Friday, June 17, 2011

Tower of jewels update

2011 has been a great year in the garden so far. My personal highlight was following the miraculous development of our tower of jewels (Echium wildpretii) as it turned from a modest but attractive rosette of leaves 1 ft. high and 2 ft. across into a 5 ft. tall conical structure covered with hundreds, if not thousands, of small flowers within a space of seven months.

Check out this post to see photos taken between October 2010 and May 2011.

After the bloom peaked in mid-May, the flowers quickly dried up and fell off. By the end of May, the tower was completely bare.

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May 18, 2011                                                 June 11, 2011

However, the work done by untold numbers of bees was not in vain.

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In full bloom on May 5, 2011

Untold numbers of seeds, neatly arranged in pairs of two, have formed all over the tower.

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Seeds on June 15, 2011

What’s particularly interesting is that the seeds aren’t protected inside some sort of structure. Instead, they’re out in the open, exposed and seemingly vulnerable. But that must be the plant’s strategy for propagation. Maybe the exposed seeds are supposed to fall off as the plant sways in the wind? Or maybe they are supposed to be eaten by birds?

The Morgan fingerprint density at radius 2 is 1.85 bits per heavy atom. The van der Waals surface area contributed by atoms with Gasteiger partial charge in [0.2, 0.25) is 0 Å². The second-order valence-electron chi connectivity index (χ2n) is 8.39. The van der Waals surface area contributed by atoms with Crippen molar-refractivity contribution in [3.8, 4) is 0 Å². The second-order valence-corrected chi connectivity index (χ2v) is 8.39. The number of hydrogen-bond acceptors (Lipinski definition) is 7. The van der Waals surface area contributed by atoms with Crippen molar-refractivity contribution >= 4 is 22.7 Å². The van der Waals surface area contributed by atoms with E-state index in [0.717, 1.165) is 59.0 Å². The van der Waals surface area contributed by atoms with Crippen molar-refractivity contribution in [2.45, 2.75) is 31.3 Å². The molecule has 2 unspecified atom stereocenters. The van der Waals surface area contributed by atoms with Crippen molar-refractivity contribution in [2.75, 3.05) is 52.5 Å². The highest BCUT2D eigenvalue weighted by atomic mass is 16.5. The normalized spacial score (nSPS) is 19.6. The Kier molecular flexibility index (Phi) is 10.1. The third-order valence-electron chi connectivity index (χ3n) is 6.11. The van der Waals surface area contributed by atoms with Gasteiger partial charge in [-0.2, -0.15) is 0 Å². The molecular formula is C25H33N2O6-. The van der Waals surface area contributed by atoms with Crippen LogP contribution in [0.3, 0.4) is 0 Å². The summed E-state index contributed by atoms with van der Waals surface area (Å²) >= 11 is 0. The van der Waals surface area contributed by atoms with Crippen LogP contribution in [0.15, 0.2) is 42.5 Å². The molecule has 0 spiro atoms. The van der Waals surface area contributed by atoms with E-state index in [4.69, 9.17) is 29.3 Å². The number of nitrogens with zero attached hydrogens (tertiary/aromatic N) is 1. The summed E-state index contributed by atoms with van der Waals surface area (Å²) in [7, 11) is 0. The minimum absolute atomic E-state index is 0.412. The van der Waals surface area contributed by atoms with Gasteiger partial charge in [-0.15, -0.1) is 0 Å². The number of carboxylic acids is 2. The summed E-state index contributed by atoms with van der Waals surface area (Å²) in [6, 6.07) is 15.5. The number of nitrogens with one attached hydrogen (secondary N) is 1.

Eventually, the entire tower will fall over, scattering the seeds far and wide, but I wonder what will happen in the meantime? I’ll keep my eyes open—and my camera ready.

One thing is certain: There will be plenty of seeds to go around. If you’d like some, just let me know.

2 comments:

  1. So this is a biennial? Does that mean that seed planted now will germinate next year, so it won't flower until 2013? Or will they germinate now, making it flower next year?

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  2. Alan, yes, it's a biennial. I imagine seed planted now would germinate now, but I wouldn't expect it to flower until two years from now, i.e. in 2013. But I've had biennials (like black eyes susans) that were started in the fall and then flowered late in the following year.

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